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ID number:  BIRRC-M0085
Institution:  Research and Cultural Collections
Named collection:  Medical School Collection
Artist / Maker:  Ziegler, Friedrich
Title / Object name:  Whole Foetus Model
Object type:  Model
Place made:  Germany
Date made:  19th century
Materials:  Wax
BIRRC-M0085.jpg

Wax model mounted on wooden stand. The wax models on display were used at the University of Birmingham from the early twentieth century as a teaching aid in embryology, the study of embryo development. They were employed in lectures, and replaced the development charts and diagrams that were previously used. Their three-dimensional format clarified the external and internal parts of embryos, providing enlarged portrayal of complex structures. From the mid nineteenth century, the models were also integrated into academic research, with embryologists designing new models as visual explanatory aids. The publication of Charles Darwin’s Origin of Species (1859) greatly increased their prominence, as Darwin’s theories on evolution generated a keen interest in human development, and made embryological development a popular topic amongst both academics and the general public. Most of the models were produced by Adolf Ziegler and his second son, Friedrich, whose work received international praise and dominated the wax modelling industry from the mid nineteenth century. Based in Freiburg (South Germany), Adolf Ziegler founded his modelling workshop in 1868, and was commissioned by museums, universities and individuals to make high quality embryological waxes. Ziegler presented himself as a ‘plastic publisher’, who created models from diagrams and specimens sent to him by researchers with whom he collaborated. These embryologists, who he named ‘authors’, would then ‘proof read’ initial drafts of new models, checking for errors and suggesting improvements. This led to a mutually beneficial relationship for both parties, as Ziegler was able to associate his name with renowned embryologists, such as Wilhelm His and Ernst Haeckel, whilst the ‘authors’ maintained the credit for their scientific contribution. When the elder Ziegler died in 1889, his son Friedrich took over the workshop and further improved modelling techniques by adding a coloured finish which helped clarify the specimens’ various segments.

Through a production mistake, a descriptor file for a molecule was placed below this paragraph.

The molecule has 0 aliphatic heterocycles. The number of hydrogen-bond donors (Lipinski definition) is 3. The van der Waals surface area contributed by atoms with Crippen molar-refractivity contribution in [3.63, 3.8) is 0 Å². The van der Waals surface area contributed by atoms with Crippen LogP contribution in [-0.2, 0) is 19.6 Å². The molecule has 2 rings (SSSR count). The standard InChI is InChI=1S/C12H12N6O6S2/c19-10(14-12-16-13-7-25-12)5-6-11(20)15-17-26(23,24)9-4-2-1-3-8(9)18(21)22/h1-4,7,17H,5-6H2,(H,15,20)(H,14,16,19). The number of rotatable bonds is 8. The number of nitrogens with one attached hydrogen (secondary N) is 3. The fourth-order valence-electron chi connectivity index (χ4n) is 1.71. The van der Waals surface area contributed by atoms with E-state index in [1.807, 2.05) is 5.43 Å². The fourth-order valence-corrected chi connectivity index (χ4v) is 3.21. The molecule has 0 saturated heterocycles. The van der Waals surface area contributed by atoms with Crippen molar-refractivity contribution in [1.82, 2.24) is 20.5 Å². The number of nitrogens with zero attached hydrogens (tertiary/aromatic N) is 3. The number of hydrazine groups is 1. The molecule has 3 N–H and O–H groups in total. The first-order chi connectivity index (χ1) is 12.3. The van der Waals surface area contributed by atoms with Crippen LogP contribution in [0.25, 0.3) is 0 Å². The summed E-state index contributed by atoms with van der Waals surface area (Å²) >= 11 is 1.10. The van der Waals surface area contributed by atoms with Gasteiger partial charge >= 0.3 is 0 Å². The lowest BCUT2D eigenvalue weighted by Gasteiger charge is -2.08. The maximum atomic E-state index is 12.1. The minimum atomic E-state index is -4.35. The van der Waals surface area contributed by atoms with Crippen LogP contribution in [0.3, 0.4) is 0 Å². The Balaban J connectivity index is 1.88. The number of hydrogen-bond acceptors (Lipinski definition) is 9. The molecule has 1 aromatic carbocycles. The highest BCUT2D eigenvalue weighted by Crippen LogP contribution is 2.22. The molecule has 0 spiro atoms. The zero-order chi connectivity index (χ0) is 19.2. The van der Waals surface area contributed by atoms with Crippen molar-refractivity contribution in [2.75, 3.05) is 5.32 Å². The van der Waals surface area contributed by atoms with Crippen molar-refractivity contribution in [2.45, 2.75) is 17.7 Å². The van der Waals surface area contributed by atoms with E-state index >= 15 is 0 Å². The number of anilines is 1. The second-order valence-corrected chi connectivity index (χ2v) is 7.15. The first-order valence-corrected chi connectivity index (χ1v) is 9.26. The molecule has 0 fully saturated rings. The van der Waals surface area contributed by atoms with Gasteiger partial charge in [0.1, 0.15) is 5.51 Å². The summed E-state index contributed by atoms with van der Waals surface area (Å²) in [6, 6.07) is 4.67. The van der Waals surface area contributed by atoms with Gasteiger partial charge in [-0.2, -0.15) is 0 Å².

In subsequent decades, the demand for wax models declined and ultimately ceased, as embryology became more experimental and less descriptive. By the Second World War, most universities had stopped using embryological models, drawing on newer technologies to interact and explain embryo development to students. The models on display here are part of the Medical Collection, one of the collections looked after by the University’s Research and Cultural Collections.

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